- agrandir : enlarge, aggrandise

    - augmenter : increase, augment

    - nourrir : feed, nourish

    - donner : give, donate

    - réponse : answer, response, reply

    - proposition : proposition, proposal

    - profond : deep, profound

    - cru : raw, crude

    - humain (adj.) : human, humane

    - enfant : child, kid, infant, toddler

    - adolescent : adolescent, teenager, teen

    - adulte : adult, grown-up

    - mariage : wedding, marriage

    - marié(e) : bride, groom

    - président : chairman, president

    - propriétaire : owner, proprietor, landlord/landlady, landowner, renter, householder

    - frontière : border, boundary, frontier

    - zero : zero, naught, nought, nil, love

    - vrai, veritable : true, truthful, veritable, genuine

    - fidelité : faithfulness, fidelity

    - bouger : move, budge

    - merveilleux : wonderful, wondrous, marvellous

    - amoureux : in love, enamoured, amorous

    - coeur : heart, core

    - doigt : digit, finger, toe (doigt de pied)

    - tristesse : sorrow, sadness

    - seul : only, sole, alone, lone, lonely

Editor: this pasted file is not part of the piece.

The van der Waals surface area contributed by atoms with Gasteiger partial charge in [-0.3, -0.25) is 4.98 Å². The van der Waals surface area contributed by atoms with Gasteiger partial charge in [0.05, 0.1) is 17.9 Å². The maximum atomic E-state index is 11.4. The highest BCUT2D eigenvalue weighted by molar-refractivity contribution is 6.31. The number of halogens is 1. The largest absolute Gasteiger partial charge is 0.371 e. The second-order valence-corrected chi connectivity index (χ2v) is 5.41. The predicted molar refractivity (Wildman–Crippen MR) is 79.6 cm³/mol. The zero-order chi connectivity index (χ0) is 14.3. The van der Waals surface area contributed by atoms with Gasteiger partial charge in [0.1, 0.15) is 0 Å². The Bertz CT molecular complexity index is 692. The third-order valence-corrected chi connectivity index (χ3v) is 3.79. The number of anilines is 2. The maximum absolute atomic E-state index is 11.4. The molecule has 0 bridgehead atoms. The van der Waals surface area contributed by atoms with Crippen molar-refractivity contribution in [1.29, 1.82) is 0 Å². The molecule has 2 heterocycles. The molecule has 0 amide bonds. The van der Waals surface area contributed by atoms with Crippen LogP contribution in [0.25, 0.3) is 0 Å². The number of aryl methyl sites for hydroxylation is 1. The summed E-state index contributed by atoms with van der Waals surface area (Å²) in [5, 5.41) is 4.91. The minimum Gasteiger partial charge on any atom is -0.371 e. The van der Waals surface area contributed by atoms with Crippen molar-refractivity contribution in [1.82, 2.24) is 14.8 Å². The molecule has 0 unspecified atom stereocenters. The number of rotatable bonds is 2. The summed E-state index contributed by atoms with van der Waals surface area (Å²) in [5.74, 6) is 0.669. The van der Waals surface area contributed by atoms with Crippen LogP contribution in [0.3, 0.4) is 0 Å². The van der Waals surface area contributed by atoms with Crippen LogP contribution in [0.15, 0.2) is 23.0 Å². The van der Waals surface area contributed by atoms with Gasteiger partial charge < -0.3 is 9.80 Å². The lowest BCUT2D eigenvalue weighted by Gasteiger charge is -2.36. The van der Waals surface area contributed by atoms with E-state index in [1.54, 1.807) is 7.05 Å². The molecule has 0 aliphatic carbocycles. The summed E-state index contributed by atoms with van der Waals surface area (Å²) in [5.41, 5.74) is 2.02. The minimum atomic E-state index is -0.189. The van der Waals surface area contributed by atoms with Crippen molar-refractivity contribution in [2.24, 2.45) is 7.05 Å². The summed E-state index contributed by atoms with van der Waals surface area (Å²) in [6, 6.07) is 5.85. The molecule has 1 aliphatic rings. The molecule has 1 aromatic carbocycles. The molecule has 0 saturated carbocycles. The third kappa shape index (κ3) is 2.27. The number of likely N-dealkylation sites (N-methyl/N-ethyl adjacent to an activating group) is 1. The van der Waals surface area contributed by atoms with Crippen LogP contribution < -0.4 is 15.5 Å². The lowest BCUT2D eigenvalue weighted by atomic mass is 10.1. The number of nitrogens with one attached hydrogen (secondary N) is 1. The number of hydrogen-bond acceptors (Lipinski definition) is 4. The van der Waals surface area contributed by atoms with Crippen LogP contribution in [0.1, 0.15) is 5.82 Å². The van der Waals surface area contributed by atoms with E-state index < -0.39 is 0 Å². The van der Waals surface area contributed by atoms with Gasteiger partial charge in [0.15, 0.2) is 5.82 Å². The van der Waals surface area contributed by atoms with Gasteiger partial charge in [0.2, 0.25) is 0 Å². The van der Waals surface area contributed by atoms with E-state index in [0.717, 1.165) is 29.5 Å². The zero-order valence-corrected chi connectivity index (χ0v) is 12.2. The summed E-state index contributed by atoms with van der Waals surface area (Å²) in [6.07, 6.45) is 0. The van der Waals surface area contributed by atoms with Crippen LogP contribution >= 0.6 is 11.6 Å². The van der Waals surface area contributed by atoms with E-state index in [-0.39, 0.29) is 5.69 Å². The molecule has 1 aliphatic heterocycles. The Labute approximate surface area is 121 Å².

- entier : whole, entire

    - complet : full, complete

    - faible : weak, feeble

    - calme : calm, quiet

    - silencieux : quiet, silent

    - maison : house, home

    - chambre : room, chamber

    - habitation : dwelling, habitation

    - logement : accommodation, housing, lodging

    - habitat : housing, habitat

    - précoce : early, precocious

    - tardif : late, belated, tardy, tardive

    - égoïste : selfish, egoistic

    - égocentrique : self-centered, egocentric

    Some words have the same meaning and usage, but carry a different connotation :

    - caprice : whim (neutral), caprice (negative)

    - tiède : lukewarm (neutral), tepid (negative)

    - solitude : solitude (positive, neutral), loneliness (negative)

    Other words express a nuance in size or intensity :

    - chaud : warm, hot

    - frais : cool, fresh

    - ville : town, city


    English tends to differentiate animal species more accurately than French, for example based on whether they have a tail or not, whether they are land/sea animals, or whether they are diurnal or nocturnal.